On Wednesday the 21st of September Dilma Rousseff, the President of Brazil has become the first ever woman to open the General Assembly’s annual general debate. The Brazilian President told world leaders that women are now occupying the place they deserve in the world.
'For the first time in the history of the United Nations, a female voice opens the general debate. It is the voice of democracy and equality, reverberating from this, which has the commitment of being the most representative podium in the world. It is with personal humility, but with my justified pride as a woman, that I meet this historic moment.'
President Dilma Rousseff called on world leaders to work together to solve the global economic crisis which has already left 205 million people unemployed.
Swedish Prime Minister Fredrik Reinfeldt emphasized the importance of now giving priority to closing the gender gap in every field in society, specifically in supporting women’s entrepreneurship and innovation.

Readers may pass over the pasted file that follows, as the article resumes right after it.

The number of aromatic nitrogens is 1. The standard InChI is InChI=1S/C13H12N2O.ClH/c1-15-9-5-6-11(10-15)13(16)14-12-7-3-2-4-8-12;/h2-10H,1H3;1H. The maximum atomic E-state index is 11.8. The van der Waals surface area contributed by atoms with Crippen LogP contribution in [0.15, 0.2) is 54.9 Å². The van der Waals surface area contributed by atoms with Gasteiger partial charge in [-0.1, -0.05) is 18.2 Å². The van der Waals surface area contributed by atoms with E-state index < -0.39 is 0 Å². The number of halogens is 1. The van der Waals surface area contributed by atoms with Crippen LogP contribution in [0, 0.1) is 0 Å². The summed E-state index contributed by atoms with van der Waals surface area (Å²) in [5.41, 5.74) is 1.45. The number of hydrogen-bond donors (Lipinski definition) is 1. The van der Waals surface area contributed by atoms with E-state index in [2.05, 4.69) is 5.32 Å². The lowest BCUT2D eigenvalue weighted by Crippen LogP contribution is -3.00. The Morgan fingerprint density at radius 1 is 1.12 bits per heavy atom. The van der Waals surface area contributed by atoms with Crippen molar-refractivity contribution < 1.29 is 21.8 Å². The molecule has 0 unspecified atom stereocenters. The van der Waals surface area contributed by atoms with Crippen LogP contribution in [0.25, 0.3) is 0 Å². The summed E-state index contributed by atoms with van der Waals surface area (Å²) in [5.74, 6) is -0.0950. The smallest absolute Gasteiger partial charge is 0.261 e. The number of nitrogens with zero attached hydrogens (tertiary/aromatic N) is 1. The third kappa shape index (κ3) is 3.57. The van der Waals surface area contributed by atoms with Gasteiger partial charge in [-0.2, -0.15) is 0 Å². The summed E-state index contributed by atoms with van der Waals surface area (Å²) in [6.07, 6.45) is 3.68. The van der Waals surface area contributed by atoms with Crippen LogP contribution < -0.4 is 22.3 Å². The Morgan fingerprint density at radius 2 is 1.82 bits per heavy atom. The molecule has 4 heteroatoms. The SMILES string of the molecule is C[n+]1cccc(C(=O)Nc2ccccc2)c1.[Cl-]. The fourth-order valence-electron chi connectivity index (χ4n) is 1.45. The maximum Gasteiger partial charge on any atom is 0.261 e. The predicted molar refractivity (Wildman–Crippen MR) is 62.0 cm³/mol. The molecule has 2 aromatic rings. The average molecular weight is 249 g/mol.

Reinfeldt pointed out that ‘Closing the gap between male and female employment rates would have huge implications for the global economy. It would boost American GDP by as much as 9 per cent, Eurozone GDP by 13 per cent and Japanese GDP by 16 per cent.
But increased gender equality doesn't only have immediate economic benefits. It's also an investment for the future.
Moreover, when women take greater part in society - by shaping institutions or taking leading roles in politics or business life - there are clear improvements for the public good and less corruption. When they are present at the building of peace, results improve.
In short, I see gender equality not only as a crucial human rights issue, but also a question of smart economics.
I would urge all representatives sitting in this room: Imagine what it would mean in terms of economic growth for your countries if women were allowed to fully participate in society.’